Sponsor Content Above the Clutter with Pete Krainik
Episode Seven: Man And Machine
Brought to you by: IBM
Mobile shopping has reached some remarkable new milestones.
Mobile shopping-related searches increased 120% in the last year, a review of Google data shows. With this growth, retailers are finding that mobile plays a critical role in driving shoppers in-store. Shoppers now reach for their smartphones in every kind of micro-moment, from "I want to be inspired" and "I want to learn more," to "I want to buy" (and crucially, "I want to buy again") moments.
These moments represent a tremendous opportunity for brands. Because with mobile, marketers have the unique power to match marketing messages with signals of intent, identity and context. What kind of person is shopping? What is that person looking for? Where is that person right now? With mobile, marketers know.
Recent Google search data and mounting third-party evidence has given us new insights into how marketers can engage shoppers in these micro-moments. Here's what we've recently learned:
1. Mobile is the "front door to the store." That's the phrase the retail giant Target now uses after learning that three-fourths of its guests start their shopping journey on mobile, and that one-third of guests who click on a mobile search ad take a trip to a Target store. Similarly, the telecommunications company Sprint discovered that one in four people who click on its mobile search ads end up in a Sprint retail store.
2. Consumers are hungrier than ever for local information. Google searches with "near me" have grown 2.4X year-over-year. In fact, a 2015 Google consumer survey found that 50% of consumers who conduct a local search on their smartphone visit a store within a day, and 18% of those searches lead to a purchase.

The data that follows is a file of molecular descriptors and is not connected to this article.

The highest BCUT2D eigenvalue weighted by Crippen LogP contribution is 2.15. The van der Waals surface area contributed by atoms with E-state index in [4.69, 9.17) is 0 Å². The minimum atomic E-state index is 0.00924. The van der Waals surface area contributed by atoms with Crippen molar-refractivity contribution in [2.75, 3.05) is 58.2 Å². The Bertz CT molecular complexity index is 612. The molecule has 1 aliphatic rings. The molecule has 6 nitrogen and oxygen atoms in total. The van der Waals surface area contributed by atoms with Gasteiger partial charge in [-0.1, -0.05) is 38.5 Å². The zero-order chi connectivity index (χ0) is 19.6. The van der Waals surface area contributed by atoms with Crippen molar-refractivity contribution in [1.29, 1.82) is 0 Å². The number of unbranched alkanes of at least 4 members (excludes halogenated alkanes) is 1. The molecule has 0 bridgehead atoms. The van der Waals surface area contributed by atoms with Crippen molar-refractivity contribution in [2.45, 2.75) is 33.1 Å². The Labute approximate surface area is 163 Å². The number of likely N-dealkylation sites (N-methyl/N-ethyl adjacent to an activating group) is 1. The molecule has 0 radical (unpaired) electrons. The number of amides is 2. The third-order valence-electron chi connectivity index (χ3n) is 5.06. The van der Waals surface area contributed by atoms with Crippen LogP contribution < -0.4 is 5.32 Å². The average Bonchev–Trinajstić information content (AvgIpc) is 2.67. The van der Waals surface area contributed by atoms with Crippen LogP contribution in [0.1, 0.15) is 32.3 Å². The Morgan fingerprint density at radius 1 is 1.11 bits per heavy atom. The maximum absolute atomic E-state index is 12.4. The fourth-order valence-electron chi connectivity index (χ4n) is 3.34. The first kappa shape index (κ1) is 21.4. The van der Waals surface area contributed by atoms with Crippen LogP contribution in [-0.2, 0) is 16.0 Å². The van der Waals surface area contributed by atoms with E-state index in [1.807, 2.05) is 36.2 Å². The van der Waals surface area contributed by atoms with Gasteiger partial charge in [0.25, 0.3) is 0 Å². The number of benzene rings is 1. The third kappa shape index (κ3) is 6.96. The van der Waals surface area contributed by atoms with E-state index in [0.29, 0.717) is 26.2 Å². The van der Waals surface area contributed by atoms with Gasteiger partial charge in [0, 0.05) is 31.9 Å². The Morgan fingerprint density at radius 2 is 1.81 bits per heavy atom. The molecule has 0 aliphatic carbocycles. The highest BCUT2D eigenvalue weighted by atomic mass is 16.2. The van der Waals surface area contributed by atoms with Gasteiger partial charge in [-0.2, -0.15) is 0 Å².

3. Ads that show local inventory drive shoppers into stores. One in four people who avoid stores say it's because they don't know if a product is in stock. If you're an omnichannel retailer, showing shoppers the items you have in stock at nearby stores can be half the battle. For example, after adopting Google's Local Inventory Ads, which show actual store inventory to online searchers,
$142.5B 2015 U.S. ad spending for 200 LNA
4. Smartphones are the new in-store adviser. Eighty-two percent of shoppers say they consult their phones on purchases they're about to make in a store. Amazingly, nearly one in four shoppers say they have changed their minds while in a checkout line after looking up details on a smartphone. The beauty and body-care retailer Sephora has been a leader in treating in-store mobile behavior as a major opportunity: It encourages in-store customers to scan products into Sephora's mobile app to receive product ratings, reviews and other key information.
5. Omnichannel shoppers spend more. According to MasterCard, customers who shop both online and off with a specific retailer buy 250% more on average. Macy's discovered that its omnichannel shoppers are eight times more valuable than those who shop in a single channel.
Taken together, the numbers say that whether you're a global brand or a local shop, mobile is changing your shoppers' behavior in and out of the store. It's essential to be there on mobile, yes. But it's even more important to create rich and relevant experiences that connect your stores with shoppers in all their micro-moments—and encourage those shoppers to come back again and again.
About the Author
Matt Lawson is director of performance ads marketing for Google, responsible for a broad portfolio of ad products, including search, shopping, display and analytics. Prior to joining Google, Mr. Lawson was VP-marketing at
About the Sponsor
Google Inc. is a global technology leader focused on improving the ways people connect with information. Google's innovations in Web search and advertising have made its website a top Internet property and its brand one of the most recognized in the world.